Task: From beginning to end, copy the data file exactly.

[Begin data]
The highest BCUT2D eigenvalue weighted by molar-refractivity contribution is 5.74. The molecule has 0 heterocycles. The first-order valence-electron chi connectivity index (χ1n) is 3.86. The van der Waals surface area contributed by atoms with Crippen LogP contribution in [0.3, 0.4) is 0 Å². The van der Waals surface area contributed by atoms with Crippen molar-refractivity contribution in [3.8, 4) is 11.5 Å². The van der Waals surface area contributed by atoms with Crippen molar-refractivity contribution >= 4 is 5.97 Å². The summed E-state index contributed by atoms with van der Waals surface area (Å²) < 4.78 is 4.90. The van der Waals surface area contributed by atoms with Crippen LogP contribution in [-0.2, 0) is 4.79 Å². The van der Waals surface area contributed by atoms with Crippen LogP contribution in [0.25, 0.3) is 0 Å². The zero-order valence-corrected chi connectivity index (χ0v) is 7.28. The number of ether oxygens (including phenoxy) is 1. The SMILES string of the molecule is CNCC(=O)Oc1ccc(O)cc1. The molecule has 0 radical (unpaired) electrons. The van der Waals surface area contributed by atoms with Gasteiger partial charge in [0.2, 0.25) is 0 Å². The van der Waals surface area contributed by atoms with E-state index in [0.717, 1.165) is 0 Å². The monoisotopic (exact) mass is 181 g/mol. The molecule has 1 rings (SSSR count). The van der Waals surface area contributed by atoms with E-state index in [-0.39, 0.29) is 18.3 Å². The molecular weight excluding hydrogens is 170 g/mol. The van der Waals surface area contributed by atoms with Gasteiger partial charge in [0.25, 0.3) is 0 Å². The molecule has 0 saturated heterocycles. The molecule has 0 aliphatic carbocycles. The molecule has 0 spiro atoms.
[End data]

The highest BCUT2D eigenvalue weighted by molar-refractivity contribution is 5.74. The molecule has 0 heterocycles. The first-order valence-electron chi connectivity index (χ1n) is 3.86. The van der Waals surface area contributed by atoms with Crippen LogP contribution in [0.3, 0.4) is 0 Å². The van der Waals surface area contributed by atoms with Crippen molar-refractivity contribution in [3.8, 4) is 11.5 Å². The van der Waals surface area contributed by atoms with Crippen molar-refractivity contribution >= 4 is 5.97 Å². The summed E-state index contributed by atoms with van der Waals surface area (Å²) < 4.78 is 4.90. The van der Waals surface area contributed by atoms with Crippen LogP contribution in [-0.2, 0) is 4.79 Å². The van der Waals surface area contributed by atoms with Crippen LogP contribution in [0.25, 0.3) is 0 Å². The zero-order valence-corrected chi connectivity index (χ0v) is 7.28. The number of ether oxygens (including phenoxy) is 1. The SMILES string of the molecule is CNCC(=O)Oc1ccc(O)cc1. The molecule has 0 radical (unpaired) electrons. The van der Waals surface area contributed by atoms with Gasteiger partial charge in [0.2, 0.25) is 0 Å². The van der Waals surface area contributed by atoms with E-state index in [0.717, 1.165) is 0 Å². The monoisotopic (exact) mass is 181 g/mol. The molecule has 1 rings (SSSR count). The van der Waals surface area contributed by atoms with E-state index in [-0.39, 0.29) is 18.3 Å². The molecular weight excluding hydrogens is 170 g/mol. The van der Waals surface area contributed by atoms with Gasteiger partial charge in [0.25, 0.3) is 0 Å². The molecule has 0 saturated heterocycles. The molecule has 0 aliphatic carbocycles. The molecule has 0 spiro atoms.